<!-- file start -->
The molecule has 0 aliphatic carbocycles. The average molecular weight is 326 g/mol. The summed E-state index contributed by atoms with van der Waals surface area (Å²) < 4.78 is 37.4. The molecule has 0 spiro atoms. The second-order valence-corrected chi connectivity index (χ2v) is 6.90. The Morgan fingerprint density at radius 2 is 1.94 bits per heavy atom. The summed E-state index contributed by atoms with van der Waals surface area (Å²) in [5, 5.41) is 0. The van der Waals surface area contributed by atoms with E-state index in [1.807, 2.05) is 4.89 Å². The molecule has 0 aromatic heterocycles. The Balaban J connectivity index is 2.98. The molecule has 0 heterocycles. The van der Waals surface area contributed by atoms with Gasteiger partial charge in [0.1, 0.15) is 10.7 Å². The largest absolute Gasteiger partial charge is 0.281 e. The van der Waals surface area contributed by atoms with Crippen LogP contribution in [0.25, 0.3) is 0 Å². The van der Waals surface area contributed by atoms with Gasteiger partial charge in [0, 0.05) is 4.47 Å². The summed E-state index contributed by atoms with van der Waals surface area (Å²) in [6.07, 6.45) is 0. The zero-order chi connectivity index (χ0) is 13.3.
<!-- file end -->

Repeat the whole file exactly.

The molecule has 0 aliphatic carbocycles. The average molecular weight is 326 g/mol. The summed E-state index contributed by atoms with van der Waals surface area (Å²) < 4.78 is 37.4. The molecule has 0 spiro atoms. The second-order valence-corrected chi connectivity index (χ2v) is 6.90. The Morgan fingerprint density at radius 2 is 1.94 bits per heavy atom. The summed E-state index contributed by atoms with van der Waals surface area (Å²) in [5, 5.41) is 0. The van der Waals surface area contributed by atoms with E-state index in [1.807, 2.05) is 4.89 Å². The molecule has 0 aromatic heterocycles. The Balaban J connectivity index is 2.98. The molecule has 0 heterocycles. The van der Waals surface area contributed by atoms with Gasteiger partial charge in [0.1, 0.15) is 10.7 Å². The largest absolute Gasteiger partial charge is 0.281 e. The van der Waals surface area contributed by atoms with Crippen LogP contribution in [0.25, 0.3) is 0 Å². The van der Waals surface area contributed by atoms with Gasteiger partial charge in [0, 0.05) is 4.47 Å². The summed E-state index contributed by atoms with van der Waals surface area (Å²) in [6.07, 6.45) is 0. The zero-order chi connectivity index (χ0) is 13.3.